After Bruce Jenner’s tragic car accident this weekend, stories on celebrity websites quickly devolved from discussions of the tragedy to the fact that Jenner may have been taking “heavy doses of hormones” when he got in the accident. The former Olympic gold medalist has not confirmed that he ingests a dose of female hormones on a daily basis. But one thing is for sure: we can’t stop talking about Jenner’s rumored transition to womanhood. And contrary to what some trans and LGBT activists have said, that’s not a bad thing.
Because Jenner has been silent on whether or not he is transitioning, LGBT groups, such as the Institute for Transgender Economic Advancement and GLAAD, say the media should stop speculating on Jenner’s sexuality and allow Jenner to come out on his own time. Yet for all intents and purposes Jenner has come out. As a seasoned celebrity who has lived the past seven years of his life on TV, Jenner would have to have been acutely aware that if he walked around LA displaying painted nails and a visible sports bra, the paparazzi would take pictures, which would lead to national speculation about his gender. In a perfect world that lacked repressive gender norms such displays would not warrant rampant speculation about gender transitions. But we don’t live in this world, and Bruce Jenner knows it. It’s even plausible that Jenner is trying drum up interest in his upcoming reality show.
So why are so many LGBT organizations urging the media to stop the speculation about Jenner’s gender transition? Most likely it’s because outing a private citizen as trans is a terrible thing to do and could potentially lead to a loss of a job, homelessness, and even death. If Jenner were a private citizen, I would be appalled by all the coverage. But Jenner most definitely is not. And outing a celebrity as trans is a different matter, especially this particular celebrity.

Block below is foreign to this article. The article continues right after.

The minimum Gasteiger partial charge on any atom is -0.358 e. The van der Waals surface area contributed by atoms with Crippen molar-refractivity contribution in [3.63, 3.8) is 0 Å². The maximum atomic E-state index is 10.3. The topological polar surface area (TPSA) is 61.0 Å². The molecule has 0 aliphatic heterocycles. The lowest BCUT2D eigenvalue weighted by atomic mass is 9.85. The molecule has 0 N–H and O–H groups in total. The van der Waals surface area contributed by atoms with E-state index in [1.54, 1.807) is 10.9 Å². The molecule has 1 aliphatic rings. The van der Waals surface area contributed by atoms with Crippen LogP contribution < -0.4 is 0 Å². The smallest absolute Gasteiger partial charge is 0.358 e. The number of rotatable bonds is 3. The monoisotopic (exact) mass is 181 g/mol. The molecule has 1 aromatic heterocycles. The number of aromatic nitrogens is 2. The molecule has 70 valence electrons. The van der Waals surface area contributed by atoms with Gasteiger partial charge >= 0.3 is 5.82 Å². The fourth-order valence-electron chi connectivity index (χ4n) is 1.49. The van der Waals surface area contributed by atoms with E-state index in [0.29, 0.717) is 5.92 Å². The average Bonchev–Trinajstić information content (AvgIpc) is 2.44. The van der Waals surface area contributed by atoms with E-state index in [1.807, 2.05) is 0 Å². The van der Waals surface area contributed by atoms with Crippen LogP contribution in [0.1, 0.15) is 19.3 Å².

Although Jenner initially became famous from his 1976 Olympic achievements, the reason we are still talking about him 39 years later is because he launched a second (or third?) career as a reality TV star. Choosing to air your dirty laundry on cable TV has notable downsides like being chased by the paparazzi. But it also has considerable upsides: he has made a shit-ton of money. What’s most important to remember is that living his life in the public was a conscious choice that he made.
The various LGBT organizations opposed to a public discussion of Jenner are well-intentioned, but attempting to stop a media discussion about Jenner’s gender transition sends the message that it’s not OK to talk publicly about gender transitions unless given explicit permission to do so, which leads to fewer discussions about trans at a time when we should be having more conversations. Shutting off a discussion of Jenner’s transformation shrouds it in an air of mystery and otherness that can too easily be misconstrued as shame. The only way to reduce the stigma associated with trans is by speaking more about celebrity gender transitions, not attempting to silence speech about them.
If the general public is led to believe that we cannot discuss a gender transition of a celebrity who has lived his life in the public, then what is the message that is being sent? Why not use this public transition to educate society on the various steps of the lengthy transitioning process? What are we supposed to tell our loved ones who may be going through the same thing? Are we supposed to pretend that they have not grown breasts?